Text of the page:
When it comes to the reasons men’s magazines publish much more ambitious journalism than women’s, Ta-Nehisi suggests that it’s because the expectations of how to be a classy man or a classy lady differ:
The “gentleman” is expected to know about politics and the world, hence his “journal” would cover such matters. The cult of Ladyhood includes no such requirement, indeed in many cases it considers politics impolite. The result is that a Ladies Magazine would not be particularly likely to run a hard-hitting profile of, say, Sarah Palin or Michelle Bachman. It just isn’t very lady-like.
His outline of that dichotomy (which I think is more about gender roles than class, which he suggests) reminded me of this piece Jon Zobenica wrote for The Atlantic in 2007 about the aspirations he took away from Playboy:
The typical Playboy guy — arm candy, sports car, Canadian Club, pinkie ring — may or may not have been an exponent of marriage (I knew some who were), and certainly his getup wasn’t complete without a cool splash of patriarchalism, but it’s just as certain that girlfriend didn’t threaten him. So when, at nineteen, and living in my very first apartment, I cleared out half my medicine cabinet and half my closet, and gave them over to the California blonde who’d just moved in with me, it felt as true to the life I’d seen and imagined as my red Camaro and my Brutini Le Sport shoes. This was no capitulation; this was part and parcel of the dream. She and I would get dressed up (in ensembles no less silly in hindsight) and go to classy restaurants. Or we’d cook in and watch a movie, and drink wine and grown-up cocktails. We went to clubs on Sunset, hit the slopes in northern Arizona, caught a striptease act in the French Quarter with another couple, and spent a night among friends hot-tubbing and sipping daiquiris in the Santa Cruz Mountains after a day of crabbing near Half Moon Bay. This was, it seemed to me, exactly what Playboy had espoused: finding a nifty chick and sharing the good life with her. Not that it was all good, of course (the Advisor had prepared me for that, too). We had our fights, fretted about school and work, nursed each other with less and less sympathy through various hangovers, moved into separate places, lived together again, got furious, got bored, and after five-plus years and a long, cold decline, gave it up. At the age of twenty-five, I felt like I’d been divorced but never married.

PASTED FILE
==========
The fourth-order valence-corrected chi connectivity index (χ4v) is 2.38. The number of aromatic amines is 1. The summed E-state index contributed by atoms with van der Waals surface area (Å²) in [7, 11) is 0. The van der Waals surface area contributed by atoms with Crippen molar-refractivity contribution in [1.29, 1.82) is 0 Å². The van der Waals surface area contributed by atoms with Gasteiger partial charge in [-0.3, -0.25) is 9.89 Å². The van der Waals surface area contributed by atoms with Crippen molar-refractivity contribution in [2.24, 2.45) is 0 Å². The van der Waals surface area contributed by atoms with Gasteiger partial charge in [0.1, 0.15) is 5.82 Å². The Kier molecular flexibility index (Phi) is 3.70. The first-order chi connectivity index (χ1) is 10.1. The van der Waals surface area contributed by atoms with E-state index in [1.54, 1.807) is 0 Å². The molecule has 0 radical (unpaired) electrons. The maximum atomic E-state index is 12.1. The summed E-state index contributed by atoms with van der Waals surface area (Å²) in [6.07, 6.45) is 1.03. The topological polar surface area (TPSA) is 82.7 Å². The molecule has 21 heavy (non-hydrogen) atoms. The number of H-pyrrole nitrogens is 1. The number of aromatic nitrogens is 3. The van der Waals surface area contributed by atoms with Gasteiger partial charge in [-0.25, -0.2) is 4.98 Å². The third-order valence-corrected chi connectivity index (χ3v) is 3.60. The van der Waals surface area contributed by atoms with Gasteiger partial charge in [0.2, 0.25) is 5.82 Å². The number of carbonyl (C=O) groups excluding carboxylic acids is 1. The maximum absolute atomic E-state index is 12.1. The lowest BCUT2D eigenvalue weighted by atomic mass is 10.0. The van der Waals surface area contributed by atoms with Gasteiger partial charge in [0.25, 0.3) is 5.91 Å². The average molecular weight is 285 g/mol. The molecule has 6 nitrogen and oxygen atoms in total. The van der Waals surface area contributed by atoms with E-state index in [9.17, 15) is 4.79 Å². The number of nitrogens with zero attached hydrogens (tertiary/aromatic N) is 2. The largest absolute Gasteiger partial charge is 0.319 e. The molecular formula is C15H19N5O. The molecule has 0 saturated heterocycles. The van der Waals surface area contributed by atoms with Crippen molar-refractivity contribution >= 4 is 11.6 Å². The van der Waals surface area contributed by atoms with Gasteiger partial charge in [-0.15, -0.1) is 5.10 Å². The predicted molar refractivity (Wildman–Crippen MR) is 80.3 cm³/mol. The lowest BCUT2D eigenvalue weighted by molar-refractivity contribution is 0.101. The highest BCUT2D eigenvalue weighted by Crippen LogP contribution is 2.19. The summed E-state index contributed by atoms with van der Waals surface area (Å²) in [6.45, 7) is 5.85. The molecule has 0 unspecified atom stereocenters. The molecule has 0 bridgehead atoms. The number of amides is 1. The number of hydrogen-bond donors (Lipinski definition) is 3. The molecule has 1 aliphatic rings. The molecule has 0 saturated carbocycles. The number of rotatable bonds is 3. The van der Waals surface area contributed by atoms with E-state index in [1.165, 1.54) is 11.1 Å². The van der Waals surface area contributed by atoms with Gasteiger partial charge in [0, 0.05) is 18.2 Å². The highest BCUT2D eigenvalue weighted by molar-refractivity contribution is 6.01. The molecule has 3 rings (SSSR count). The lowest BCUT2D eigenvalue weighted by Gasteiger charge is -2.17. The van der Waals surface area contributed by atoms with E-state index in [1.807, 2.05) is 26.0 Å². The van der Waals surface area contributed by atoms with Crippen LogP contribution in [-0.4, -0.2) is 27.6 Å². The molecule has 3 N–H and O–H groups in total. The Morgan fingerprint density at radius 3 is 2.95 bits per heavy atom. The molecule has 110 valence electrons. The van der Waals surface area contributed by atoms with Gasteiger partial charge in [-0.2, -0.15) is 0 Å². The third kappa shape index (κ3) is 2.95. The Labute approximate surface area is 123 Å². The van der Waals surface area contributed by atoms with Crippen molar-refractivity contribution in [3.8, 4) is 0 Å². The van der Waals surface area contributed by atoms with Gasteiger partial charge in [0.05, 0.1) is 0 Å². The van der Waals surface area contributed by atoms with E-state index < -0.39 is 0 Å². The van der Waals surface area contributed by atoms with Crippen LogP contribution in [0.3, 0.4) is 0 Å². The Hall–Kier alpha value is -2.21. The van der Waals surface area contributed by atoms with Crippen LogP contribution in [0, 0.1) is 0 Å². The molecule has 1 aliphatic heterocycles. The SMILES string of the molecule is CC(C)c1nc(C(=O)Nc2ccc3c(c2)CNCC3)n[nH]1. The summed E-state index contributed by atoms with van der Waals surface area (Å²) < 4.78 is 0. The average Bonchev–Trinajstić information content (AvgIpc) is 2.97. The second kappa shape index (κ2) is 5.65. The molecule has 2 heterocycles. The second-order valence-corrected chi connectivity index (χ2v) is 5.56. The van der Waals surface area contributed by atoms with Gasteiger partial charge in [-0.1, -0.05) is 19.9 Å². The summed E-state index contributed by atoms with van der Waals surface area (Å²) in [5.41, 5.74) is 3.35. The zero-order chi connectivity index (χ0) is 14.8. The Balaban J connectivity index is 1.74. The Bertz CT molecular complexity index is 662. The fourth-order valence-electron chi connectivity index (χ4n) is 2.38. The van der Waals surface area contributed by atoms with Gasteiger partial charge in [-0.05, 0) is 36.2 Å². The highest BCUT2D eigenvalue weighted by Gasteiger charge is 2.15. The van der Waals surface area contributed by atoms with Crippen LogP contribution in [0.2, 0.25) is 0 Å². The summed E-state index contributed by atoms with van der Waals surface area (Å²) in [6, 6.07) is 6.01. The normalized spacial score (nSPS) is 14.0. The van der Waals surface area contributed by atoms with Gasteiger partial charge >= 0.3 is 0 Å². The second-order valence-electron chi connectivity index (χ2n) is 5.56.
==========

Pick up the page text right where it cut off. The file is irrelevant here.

There seems to be an emotional imbalance between men’s magazines and women’s magazines and how each tries to prepare its readers to satisfy the other’s readers. Is an Esquire man really looking for a Cosmopolitan woman — and vice versa? Sugar and spice and everything nice may be what little girls are made of, but nifty chicks seem to be allowed a good deal more complexity and sophistication.